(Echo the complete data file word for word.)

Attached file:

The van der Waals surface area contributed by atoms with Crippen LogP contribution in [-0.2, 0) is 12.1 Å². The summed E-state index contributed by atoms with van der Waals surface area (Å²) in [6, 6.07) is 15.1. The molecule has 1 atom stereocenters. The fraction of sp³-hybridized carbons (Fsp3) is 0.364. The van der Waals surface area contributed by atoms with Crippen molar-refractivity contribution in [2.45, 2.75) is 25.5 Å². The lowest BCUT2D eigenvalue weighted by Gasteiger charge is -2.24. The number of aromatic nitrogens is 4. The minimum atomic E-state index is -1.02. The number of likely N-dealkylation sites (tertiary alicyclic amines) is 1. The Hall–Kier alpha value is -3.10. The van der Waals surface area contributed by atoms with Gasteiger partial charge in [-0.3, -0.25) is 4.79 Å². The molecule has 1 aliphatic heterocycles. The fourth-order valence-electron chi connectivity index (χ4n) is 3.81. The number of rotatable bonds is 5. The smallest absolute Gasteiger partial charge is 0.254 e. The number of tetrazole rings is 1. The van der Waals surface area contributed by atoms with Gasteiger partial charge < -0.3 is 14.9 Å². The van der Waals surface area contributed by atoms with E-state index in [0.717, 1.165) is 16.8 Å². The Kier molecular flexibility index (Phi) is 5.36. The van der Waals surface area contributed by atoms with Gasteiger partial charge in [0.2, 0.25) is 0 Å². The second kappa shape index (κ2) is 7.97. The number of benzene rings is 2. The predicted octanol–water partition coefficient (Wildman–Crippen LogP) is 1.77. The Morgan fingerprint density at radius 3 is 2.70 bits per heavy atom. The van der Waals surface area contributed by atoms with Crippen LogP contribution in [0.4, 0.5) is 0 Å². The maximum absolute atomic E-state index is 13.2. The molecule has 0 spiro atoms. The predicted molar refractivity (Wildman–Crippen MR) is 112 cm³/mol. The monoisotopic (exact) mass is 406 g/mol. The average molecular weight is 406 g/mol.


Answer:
The van der Waals surface area contributed by atoms with Crippen LogP contribution in [-0.2, 0) is 12.1 Å². The summed E-state index contributed by atoms with van der Waals surface area (Å²) in [6, 6.07) is 15.1. The molecule has 1 atom stereocenters. The fraction of sp³-hybridized carbons (Fsp3) is 0.364. The van der Waals surface area contributed by atoms with Crippen molar-refractivity contribution in [2.45, 2.75) is 25.5 Å². The lowest BCUT2D eigenvalue weighted by Gasteiger charge is -2.24. The number of aromatic nitrogens is 4. The minimum atomic E-state index is -1.02. The number of likely N-dealkylation sites (tertiary alicyclic amines) is 1. The Hall–Kier alpha value is -3.10. The van der Waals surface area contributed by atoms with Gasteiger partial charge in [-0.3, -0.25) is 4.79 Å². The molecule has 1 aliphatic heterocycles. The fourth-order valence-electron chi connectivity index (χ4n) is 3.81. The number of rotatable bonds is 5. The smallest absolute Gasteiger partial charge is 0.254 e. The number of tetrazole rings is 1. The van der Waals surface area contributed by atoms with Gasteiger partial charge < -0.3 is 14.9 Å². The van der Waals surface area contributed by atoms with E-state index in [0.717, 1.165) is 16.8 Å². The Kier molecular flexibility index (Phi) is 5.36. The van der Waals surface area contributed by atoms with Gasteiger partial charge in [0.2, 0.25) is 0 Å². The second kappa shape index (κ2) is 7.97. The number of benzene rings is 2. The predicted octanol–water partition coefficient (Wildman–Crippen LogP) is 1.77. The Morgan fingerprint density at radius 3 is 2.70 bits per heavy atom. The van der Waals surface area contributed by atoms with Crippen LogP contribution in [0.4, 0.5) is 0 Å². The maximum absolute atomic E-state index is 13.2. The molecule has 0 spiro atoms. The predicted molar refractivity (Wildman–Crippen MR) is 112 cm³/mol. The monoisotopic (exact) mass is 406 g/mol. The average molecular weight is 406 g/mol.